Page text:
Woman, profile, Sudan

Photo: Paul Jeffrey/Life on Earth pictures

The conversation will cover how, in the early stages of interaction between imperial Europe and Africa, Africans were described as perpetual childlike beings that needed the adult Europeansassistance.

However, at some point in these interactions, Africans and People of African Descent became criminals until they could prove their innocence.

In a report by the United Nations Working Group on People of African Descent, black children are experiencing what some young people have called the adultification of black children.” As the economic situations in black-led states continue to cause people to struggle in a global economic system that is based on white supremacism and whiteness, many Africans, People of African Descent, Asians and Latina/o/x make dangerous journeys in search of greener pastures.”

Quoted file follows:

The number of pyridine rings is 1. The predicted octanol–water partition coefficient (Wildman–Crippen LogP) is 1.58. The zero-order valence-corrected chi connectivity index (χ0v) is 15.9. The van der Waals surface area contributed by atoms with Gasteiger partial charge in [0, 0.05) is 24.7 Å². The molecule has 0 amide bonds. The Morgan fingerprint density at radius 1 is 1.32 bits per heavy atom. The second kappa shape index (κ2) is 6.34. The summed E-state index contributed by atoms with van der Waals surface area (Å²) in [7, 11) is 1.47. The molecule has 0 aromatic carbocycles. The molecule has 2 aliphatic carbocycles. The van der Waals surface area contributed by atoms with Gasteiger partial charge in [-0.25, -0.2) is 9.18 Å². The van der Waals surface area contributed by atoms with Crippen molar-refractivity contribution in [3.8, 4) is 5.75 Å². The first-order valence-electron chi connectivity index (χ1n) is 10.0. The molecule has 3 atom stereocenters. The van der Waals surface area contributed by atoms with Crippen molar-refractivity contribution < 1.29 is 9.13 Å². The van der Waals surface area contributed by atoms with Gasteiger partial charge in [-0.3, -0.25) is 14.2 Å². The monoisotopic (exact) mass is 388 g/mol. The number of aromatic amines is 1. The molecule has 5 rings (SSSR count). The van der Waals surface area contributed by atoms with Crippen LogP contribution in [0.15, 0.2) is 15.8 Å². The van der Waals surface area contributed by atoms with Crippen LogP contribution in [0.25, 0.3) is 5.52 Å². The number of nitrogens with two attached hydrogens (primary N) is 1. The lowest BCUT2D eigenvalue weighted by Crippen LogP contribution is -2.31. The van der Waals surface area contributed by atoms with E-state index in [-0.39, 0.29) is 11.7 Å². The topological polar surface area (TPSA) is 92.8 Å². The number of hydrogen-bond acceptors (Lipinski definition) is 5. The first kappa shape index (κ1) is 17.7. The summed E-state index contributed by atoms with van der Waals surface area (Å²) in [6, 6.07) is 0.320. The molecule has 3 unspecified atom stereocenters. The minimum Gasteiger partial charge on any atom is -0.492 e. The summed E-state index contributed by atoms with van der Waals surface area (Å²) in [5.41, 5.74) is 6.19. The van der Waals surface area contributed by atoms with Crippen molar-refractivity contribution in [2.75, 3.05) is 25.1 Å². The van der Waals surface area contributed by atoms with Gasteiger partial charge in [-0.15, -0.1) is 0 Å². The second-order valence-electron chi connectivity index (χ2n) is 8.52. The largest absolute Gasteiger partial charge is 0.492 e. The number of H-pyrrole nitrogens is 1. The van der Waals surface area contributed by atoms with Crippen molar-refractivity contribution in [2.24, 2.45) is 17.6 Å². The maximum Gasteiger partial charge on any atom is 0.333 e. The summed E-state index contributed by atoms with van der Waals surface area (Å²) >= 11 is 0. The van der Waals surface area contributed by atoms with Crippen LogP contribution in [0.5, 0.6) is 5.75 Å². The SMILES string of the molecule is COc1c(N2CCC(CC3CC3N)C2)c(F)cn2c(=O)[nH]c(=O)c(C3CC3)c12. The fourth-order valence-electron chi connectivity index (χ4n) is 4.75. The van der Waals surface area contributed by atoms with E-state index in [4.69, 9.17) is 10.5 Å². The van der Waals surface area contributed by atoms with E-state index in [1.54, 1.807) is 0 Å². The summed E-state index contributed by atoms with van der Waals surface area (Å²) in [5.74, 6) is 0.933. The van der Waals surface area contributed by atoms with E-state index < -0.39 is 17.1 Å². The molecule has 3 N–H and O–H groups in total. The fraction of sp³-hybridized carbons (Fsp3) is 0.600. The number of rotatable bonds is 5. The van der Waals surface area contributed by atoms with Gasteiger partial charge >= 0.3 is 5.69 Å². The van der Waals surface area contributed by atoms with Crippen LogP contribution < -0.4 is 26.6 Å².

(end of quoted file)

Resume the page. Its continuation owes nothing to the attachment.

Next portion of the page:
The reality for most black people and other racialized communities is that they have been criminalised by a combination of historic Christian teachings and practices as they intersect with white supremacism and whiteness.

In interrogating the criminalisation of blackness, this meeting will engage with questions such as: In what ways is blackness influencing migration, law enforcement and integration policies in the global north? How can churches and people of goodwill lead a movement against the criminalisation of blackness?

It is expected that the conversation will lead to an increased awareness of the criminalisation of blackness globally; and continued conversations locally, nationally, and regionally, especially in churches and faith communities on the interface between migration and the criminalisation of blackness and how it could be countered.


Register here to join this meeting live, Friday 30 June, 3 pm CEST